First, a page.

How do I compare the new ChatGPT-enabled Bing with Google when I haven’t used the monopolist for about four years?
Microsoft’s also-ran search engine has recently received a major boost from the generative artificial intelligence (AI) chatbot made by OpenAI, another company co-founded by Elon Musk.
Invited to the closed beta test, I have been using Bing for the last few weeks. Or trying to use it by searching more, so I can see how good this new form of so-called generative search is.
The chat functionality appears down the right side of the screen – in Microsoft’s Edge browser, which I have been using solidly for the last two years – while results are on the left as usual.
The advantages are obvious and fairly immediate. Along with the usual results, you get a more detailed, conversational text-based response to your query. The more specific it is, the more detailed the response.
Comparing it to Google is difficult because I have also been using DuckDuckGo as my search engine for the last four years or so. I, therefore, have very little recent experience using Google. I tried a few searches for this column and was reminded of why I stopped using it in the first place. It’s not very good.
I have always had a fundamental problem with how Google data mines its own users, so Google’s surveillance capitalism and poor results lost me a long time ago.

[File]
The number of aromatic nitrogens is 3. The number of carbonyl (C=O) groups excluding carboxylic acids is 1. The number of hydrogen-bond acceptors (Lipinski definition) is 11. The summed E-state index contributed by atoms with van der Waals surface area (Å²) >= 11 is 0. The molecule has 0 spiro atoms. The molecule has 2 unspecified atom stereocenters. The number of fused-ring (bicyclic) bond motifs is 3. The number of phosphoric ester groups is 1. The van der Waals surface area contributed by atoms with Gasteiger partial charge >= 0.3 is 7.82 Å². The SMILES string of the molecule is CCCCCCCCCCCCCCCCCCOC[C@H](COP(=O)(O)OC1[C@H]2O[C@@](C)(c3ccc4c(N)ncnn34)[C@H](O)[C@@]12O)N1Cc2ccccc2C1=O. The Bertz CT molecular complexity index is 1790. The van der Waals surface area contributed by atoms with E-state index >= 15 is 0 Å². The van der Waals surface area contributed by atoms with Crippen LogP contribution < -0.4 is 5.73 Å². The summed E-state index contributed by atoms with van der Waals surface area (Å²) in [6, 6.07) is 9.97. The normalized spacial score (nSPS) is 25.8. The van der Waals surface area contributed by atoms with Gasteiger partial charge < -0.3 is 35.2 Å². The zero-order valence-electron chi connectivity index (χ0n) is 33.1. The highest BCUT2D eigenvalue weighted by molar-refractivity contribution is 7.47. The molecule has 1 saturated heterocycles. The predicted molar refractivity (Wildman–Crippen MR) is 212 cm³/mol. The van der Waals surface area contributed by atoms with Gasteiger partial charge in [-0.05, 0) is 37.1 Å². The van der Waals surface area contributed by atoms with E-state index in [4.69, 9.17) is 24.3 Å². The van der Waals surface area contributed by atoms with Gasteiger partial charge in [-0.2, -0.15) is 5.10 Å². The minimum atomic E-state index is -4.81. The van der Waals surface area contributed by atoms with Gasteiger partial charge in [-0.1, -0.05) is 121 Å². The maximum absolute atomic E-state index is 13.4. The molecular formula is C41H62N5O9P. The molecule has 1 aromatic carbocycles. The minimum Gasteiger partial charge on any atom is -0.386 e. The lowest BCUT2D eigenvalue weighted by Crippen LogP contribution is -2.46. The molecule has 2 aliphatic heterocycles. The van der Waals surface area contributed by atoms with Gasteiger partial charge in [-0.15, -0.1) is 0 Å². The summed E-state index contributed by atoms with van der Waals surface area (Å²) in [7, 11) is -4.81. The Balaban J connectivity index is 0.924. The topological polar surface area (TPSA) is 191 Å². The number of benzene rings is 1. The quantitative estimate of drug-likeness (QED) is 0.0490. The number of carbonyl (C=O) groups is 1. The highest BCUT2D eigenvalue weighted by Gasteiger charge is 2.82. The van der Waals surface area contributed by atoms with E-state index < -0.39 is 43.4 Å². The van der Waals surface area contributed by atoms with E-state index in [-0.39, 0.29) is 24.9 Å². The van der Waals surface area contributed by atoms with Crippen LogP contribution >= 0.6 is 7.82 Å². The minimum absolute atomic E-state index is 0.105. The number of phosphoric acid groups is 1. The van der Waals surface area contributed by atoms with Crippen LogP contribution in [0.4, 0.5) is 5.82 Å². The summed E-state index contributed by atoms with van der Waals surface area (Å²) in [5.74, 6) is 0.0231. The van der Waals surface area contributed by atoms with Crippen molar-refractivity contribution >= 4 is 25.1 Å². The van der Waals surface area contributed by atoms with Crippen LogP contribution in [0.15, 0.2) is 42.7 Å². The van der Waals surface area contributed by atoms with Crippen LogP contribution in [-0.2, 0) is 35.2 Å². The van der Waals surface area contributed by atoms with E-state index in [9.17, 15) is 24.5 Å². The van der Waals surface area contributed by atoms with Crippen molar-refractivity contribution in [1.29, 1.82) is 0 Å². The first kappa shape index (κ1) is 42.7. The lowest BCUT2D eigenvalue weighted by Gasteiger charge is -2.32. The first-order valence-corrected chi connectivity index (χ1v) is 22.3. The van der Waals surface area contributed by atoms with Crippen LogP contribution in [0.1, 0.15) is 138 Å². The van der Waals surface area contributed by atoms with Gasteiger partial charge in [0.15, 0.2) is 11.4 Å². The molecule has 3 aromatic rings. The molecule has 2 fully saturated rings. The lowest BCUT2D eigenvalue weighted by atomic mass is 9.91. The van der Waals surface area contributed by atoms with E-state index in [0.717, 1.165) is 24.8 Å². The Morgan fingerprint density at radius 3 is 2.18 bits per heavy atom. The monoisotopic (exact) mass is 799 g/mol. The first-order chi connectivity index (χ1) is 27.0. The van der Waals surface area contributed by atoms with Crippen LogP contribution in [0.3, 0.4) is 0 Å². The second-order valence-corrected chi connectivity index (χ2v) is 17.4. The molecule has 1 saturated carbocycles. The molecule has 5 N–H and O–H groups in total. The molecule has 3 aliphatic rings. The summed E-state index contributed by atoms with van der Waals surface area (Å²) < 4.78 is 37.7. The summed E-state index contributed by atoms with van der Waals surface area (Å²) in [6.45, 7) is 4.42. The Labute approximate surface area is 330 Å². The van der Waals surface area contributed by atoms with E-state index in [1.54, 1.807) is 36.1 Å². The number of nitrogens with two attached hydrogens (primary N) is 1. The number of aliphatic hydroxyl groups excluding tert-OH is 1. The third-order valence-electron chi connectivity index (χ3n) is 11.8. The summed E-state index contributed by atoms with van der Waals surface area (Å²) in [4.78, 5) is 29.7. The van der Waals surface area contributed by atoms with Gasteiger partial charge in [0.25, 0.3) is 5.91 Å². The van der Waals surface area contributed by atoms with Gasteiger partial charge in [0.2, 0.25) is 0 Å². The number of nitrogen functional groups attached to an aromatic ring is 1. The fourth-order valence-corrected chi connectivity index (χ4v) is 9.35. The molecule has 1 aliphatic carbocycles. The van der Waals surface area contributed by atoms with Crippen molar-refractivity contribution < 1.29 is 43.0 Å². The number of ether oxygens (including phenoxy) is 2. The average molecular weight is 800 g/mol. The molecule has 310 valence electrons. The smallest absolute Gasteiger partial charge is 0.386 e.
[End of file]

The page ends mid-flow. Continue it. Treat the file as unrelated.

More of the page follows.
AI helps you search
When it comes to internet searches, I have a highly customised way of doing it. I have evolved a more precise way of using keywords or clearly articulated sentences to find what I am looking for. I don’t do much miscellaneous searching.
But, as it happens, our washing machine broke down and my wife and I wanted to research our options. I may be a technology journalist, but household equipment is not my beat. So, I asked this new form of generative search, and the answers were helpful.
I won’t bore you with the results. I called a friend in the industry who confirmed the advice was solid. The most useful thing, after the answers themselves, is that Bing has footnotes of where it sourced the data.
One of the first things you learn as a journalist is about where you get your information from. Many sources, as we call them, have their own agendas for giving you information – such as former spy boss Arthur Fraser releasing the damning Phala Phala scandal just before the Zondo Commission’s final report about his (alleged) culpability in state capture This is an extreme example, but it highlights the point. Where you get your digital information or search results is just as important.
Many testers have reported getting into verbal spats with the new Bing, where the chatbot responded with insults and trash talk. It never occurred to me to have an argument with a chatbot and then write that it was nasty to me when I insulted it. As OG tech journo Kara Swisher pointed out on her Pivot podcast: “only men are surprised when you act like an arsehole to AI, it acts like an arsehole back”.
So, after using generative AI search for our new washing machine, Bing told me: “Samsung has more innovative features… that can improve washing efficiency and fabric care”. The source was the authoritative DigitalTrends.com. We bought the Samsung. Thanks, Bing.
This article first appeared in Financial Mail.